Trump, Biden Will Each Hold A Town Hall In An Attempt To Attract Votes
RACHEL MARTIN, HOST:
Joe Biden's campaign has this morning cancelled all of vice presidential nominee Kamala Harris' travel through the end of the week. The decision was made after two people who traveled with her a week ago on October 8, including her communications director, tested positive for the coronavirus. The campaign has said that neither of the people had close contact with Sen. Harris or with the former vice president and that Sen. Harris was last tested yesterday with the result coming back negative. The development comes ahead of what was supposed to be a presidential debate tonight. President Trump and his Democratic rival, Joe Biden, were expected to take questions from Americans town hall style. Instead, there will be two separate town hall events happening at the same time on two different television networks. That's how democracy looks in 2020 as we race toward November 3. NPR national political correspondent Mara Liasson is with us this morning. Hi, Mara.
MARA LIASSON, BYLINE: Hi, Rachel.
MARTIN: So how did we end up with dueling town halls?
LIASSON: We ended up here because they were - the two candidates were supposed to square off in Miami tonight, but after President Trump got the coronavirus, the independent commission that sets up the debates and makes the rules decided to make that debate virtual. President Trump said he wasn't interested in that, and he decided not to come. Here's what he said.
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PRESIDENT DONALD TRUMP: No, I'm not going to waste my time in a virtual debate. That's not what debating is all about. You sit behind a computer and do a debate - it's ridiculous. And then they cut you off whenever they want.
LIASSON: So they cut off your mic whenever they want. Joe Biden went ahead and said he'd do his own televised town hall on ABC. Then NBC, in a bit of counterprogramming, confirmed that it would do an hour-long debate with Trump. Both of these events will start at 8 p.m. The ABC event with Biden will run a little longer so as to match the 90 minutes that the network gave Trump a month ago.
MARTIN: I mean, (laughter) so this is like a ratings war. It's Donald Trump trying to one-up Joe Biden. How do you expect all this to go?
LIASSON: Well, I don't know who's going to get the bigger ratings tonight. But at this point, the two candidates should be looking for votes, not eyeballs. It's unlikely that these two separate events at the same time will be must-watch TV. Past televised town halls have not attracted the same number of viewers as an actual debate. As to the format, it would seem to favor Biden's political skills, his ability to empathize with the people who will be asking the questions. Donald Trump generally doesn't engage with the people in town halls directly. He tends to stick to his message. Here he is at his last town hall, responding to a woman who asked a question about what would happen to coverage for her preexisting condition if the Affordable Care Act was repealed.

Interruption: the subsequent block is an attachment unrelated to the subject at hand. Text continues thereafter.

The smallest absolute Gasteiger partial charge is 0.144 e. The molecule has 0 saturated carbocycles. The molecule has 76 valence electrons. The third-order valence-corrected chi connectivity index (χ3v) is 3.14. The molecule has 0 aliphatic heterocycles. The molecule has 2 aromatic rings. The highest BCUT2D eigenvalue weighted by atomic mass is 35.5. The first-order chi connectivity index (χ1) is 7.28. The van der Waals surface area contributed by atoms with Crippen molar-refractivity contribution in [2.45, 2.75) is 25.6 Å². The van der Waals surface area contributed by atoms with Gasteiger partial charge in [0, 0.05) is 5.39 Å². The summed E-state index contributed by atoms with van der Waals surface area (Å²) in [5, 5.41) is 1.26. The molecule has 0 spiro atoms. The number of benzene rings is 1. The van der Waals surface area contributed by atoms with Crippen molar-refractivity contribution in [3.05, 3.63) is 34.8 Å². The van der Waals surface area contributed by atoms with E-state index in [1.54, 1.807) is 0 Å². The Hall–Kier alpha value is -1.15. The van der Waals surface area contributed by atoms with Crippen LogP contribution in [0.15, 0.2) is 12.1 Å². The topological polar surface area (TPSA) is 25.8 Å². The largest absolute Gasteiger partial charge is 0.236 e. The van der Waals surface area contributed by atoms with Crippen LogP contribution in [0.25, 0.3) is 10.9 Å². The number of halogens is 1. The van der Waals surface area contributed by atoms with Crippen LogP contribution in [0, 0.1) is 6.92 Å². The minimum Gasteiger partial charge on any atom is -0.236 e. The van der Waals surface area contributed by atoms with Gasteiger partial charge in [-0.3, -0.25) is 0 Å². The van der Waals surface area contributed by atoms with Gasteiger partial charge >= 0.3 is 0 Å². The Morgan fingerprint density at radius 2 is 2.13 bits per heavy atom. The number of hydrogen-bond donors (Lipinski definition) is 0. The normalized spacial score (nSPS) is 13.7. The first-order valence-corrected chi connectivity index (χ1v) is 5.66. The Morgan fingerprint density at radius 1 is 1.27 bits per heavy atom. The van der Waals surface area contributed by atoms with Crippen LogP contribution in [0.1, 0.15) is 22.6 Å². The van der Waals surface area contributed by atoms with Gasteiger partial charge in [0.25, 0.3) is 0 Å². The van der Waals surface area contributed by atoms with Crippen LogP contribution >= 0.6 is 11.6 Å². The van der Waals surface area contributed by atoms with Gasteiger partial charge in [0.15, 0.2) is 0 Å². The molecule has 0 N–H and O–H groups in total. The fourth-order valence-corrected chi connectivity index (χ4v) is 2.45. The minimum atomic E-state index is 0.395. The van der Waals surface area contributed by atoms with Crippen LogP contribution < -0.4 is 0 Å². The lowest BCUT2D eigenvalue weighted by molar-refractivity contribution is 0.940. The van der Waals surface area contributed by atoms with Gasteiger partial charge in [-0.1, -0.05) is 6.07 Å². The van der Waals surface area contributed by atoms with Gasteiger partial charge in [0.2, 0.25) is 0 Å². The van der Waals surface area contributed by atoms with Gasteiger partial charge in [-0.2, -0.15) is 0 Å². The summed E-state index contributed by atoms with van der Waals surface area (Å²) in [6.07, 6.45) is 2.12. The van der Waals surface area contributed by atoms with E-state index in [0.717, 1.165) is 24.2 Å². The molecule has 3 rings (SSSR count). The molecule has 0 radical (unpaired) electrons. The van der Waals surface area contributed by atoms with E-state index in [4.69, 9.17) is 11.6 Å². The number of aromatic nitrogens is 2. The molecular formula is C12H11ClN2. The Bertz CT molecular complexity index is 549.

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UNIDENTIFIED PERSON: I want to know what you are going to do about that.
TRUMP: So, first of all, I hope you are taken seriously. I hope you are. And we are not going to hurt anything having to do with preexisting conditions. We're not going to hurt preexisting conditions and, in fact, just the opposite.
LIASSON: So that turned into a five-minute exchange with the moderator, George Stephanopoulos, pointing out that Donald Trump is in court right now trying to dismantle the Affordable Care Act and hasn't come up with his own plan to replace it yet. The problem for Trump is that he has to change the dynamic of the race from a referendum on his leadership to a binary choice between him and Joe Biden. And to do that, he has to go very aggressively to disqualify Biden. And that's just hard to do in a town hall format where voters expect answers to their questions, not scorched-earth attacks.
MARTIN: Right. So can we just take a step back? I mean, we're only 19 days away from Election Day, really, which is the end of the election season. What's the state of play?
LIASSON: The state of play is that millions of people have already voted. Polls have shown a steady lead for Biden. That lead is smaller in the swing states. A new NBC-Wall Street Journal poll just out shows that Biden has an 11-point lead. But the Trump campaign says it's within striking distance in many places. But if you look at where the candidates are going, Donald Trump is going to hold a rally tomorrow night in Macon, Ga., of all places. It's the kind of place and the kind of state that a Republican candidate should take for granted. But it shows you how the map of competitive states has expanded and how Trump is playing defense.
MARTIN: NPR national political correspondent Mara Liasson, thank you.
LIASSON: You're welcome.
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